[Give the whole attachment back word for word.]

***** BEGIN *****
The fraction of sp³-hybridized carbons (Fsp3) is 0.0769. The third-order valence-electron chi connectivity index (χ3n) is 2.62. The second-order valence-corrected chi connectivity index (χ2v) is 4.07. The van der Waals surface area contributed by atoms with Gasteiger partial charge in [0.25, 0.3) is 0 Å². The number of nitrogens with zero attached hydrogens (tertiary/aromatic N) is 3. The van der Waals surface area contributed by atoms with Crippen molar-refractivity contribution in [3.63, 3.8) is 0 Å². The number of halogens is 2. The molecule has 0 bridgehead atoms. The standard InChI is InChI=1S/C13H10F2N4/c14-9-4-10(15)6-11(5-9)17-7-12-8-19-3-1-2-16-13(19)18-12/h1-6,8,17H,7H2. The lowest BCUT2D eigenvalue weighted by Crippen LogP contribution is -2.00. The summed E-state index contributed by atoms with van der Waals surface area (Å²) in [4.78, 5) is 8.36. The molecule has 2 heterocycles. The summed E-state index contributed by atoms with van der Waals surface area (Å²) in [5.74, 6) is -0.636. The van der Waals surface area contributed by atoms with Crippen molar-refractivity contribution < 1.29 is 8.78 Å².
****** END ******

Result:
The fraction of sp³-hybridized carbons (Fsp3) is 0.0769. The third-order valence-electron chi connectivity index (χ3n) is 2.62. The second-order valence-corrected chi connectivity index (χ2v) is 4.07. The van der Waals surface area contributed by atoms with Gasteiger partial charge in [0.25, 0.3) is 0 Å². The number of nitrogens with zero attached hydrogens (tertiary/aromatic N) is 3. The van der Waals surface area contributed by atoms with Crippen molar-refractivity contribution in [3.63, 3.8) is 0 Å². The number of halogens is 2. The molecule has 0 bridgehead atoms. The standard InChI is InChI=1S/C13H10F2N4/c14-9-4-10(15)6-11(5-9)17-7-12-8-19-3-1-2-16-13(19)18-12/h1-6,8,17H,7H2. The lowest BCUT2D eigenvalue weighted by Crippen LogP contribution is -2.00. The summed E-state index contributed by atoms with van der Waals surface area (Å²) in [4.78, 5) is 8.36. The molecule has 2 heterocycles. The summed E-state index contributed by atoms with van der Waals surface area (Å²) in [5.74, 6) is -0.636. The van der Waals surface area contributed by atoms with Crippen molar-refractivity contribution < 1.29 is 8.78 Å².